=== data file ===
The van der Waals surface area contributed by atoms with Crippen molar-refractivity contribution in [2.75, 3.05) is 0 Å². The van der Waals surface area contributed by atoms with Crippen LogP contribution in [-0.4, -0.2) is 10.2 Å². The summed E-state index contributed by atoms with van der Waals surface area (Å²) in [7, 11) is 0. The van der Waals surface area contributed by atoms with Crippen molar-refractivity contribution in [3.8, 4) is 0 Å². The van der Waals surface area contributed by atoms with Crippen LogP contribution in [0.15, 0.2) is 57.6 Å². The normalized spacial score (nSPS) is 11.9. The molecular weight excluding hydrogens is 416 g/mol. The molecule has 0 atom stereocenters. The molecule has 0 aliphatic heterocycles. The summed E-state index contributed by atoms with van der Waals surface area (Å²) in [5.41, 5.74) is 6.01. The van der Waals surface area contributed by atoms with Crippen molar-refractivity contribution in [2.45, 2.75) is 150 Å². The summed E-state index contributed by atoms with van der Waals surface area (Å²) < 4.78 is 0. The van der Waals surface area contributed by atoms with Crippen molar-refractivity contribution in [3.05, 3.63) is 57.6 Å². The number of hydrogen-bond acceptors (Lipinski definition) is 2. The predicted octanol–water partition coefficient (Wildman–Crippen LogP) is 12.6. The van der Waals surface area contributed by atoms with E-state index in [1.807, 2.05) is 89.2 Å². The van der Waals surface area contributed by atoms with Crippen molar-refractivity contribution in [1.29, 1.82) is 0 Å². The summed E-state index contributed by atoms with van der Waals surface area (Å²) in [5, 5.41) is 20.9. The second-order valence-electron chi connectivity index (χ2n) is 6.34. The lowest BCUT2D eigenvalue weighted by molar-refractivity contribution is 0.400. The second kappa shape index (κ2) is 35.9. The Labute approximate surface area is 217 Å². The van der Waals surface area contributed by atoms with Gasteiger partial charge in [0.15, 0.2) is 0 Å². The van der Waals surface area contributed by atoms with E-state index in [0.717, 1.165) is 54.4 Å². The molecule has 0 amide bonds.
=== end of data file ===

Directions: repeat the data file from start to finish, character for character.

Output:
The van der Waals surface area contributed by atoms with Crippen molar-refractivity contribution in [2.75, 3.05) is 0 Å². The van der Waals surface area contributed by atoms with Crippen LogP contribution in [-0.4, -0.2) is 10.2 Å². The summed E-state index contributed by atoms with van der Waals surface area (Å²) in [7, 11) is 0. The van der Waals surface area contributed by atoms with Crippen molar-refractivity contribution in [3.8, 4) is 0 Å². The van der Waals surface area contributed by atoms with Crippen LogP contribution in [0.15, 0.2) is 57.6 Å². The normalized spacial score (nSPS) is 11.9. The molecular weight excluding hydrogens is 416 g/mol. The molecule has 0 atom stereocenters. The molecule has 0 aliphatic heterocycles. The summed E-state index contributed by atoms with van der Waals surface area (Å²) in [5.41, 5.74) is 6.01. The van der Waals surface area contributed by atoms with Crippen molar-refractivity contribution in [2.45, 2.75) is 150 Å². The summed E-state index contributed by atoms with van der Waals surface area (Å²) < 4.78 is 0. The van der Waals surface area contributed by atoms with Crippen molar-refractivity contribution in [3.05, 3.63) is 57.6 Å². The number of hydrogen-bond acceptors (Lipinski definition) is 2. The predicted octanol–water partition coefficient (Wildman–Crippen LogP) is 12.6. The van der Waals surface area contributed by atoms with E-state index in [1.807, 2.05) is 89.2 Å². The van der Waals surface area contributed by atoms with Crippen molar-refractivity contribution in [1.29, 1.82) is 0 Å². The summed E-state index contributed by atoms with van der Waals surface area (Å²) in [5, 5.41) is 20.9. The second-order valence-electron chi connectivity index (χ2n) is 6.34. The lowest BCUT2D eigenvalue weighted by molar-refractivity contribution is 0.400. The second kappa shape index (κ2) is 35.9. The Labute approximate surface area is 217 Å². The van der Waals surface area contributed by atoms with Gasteiger partial charge in [0.15, 0.2) is 0 Å². The van der Waals surface area contributed by atoms with E-state index in [0.717, 1.165) is 54.4 Å². The molecule has 0 amide bonds.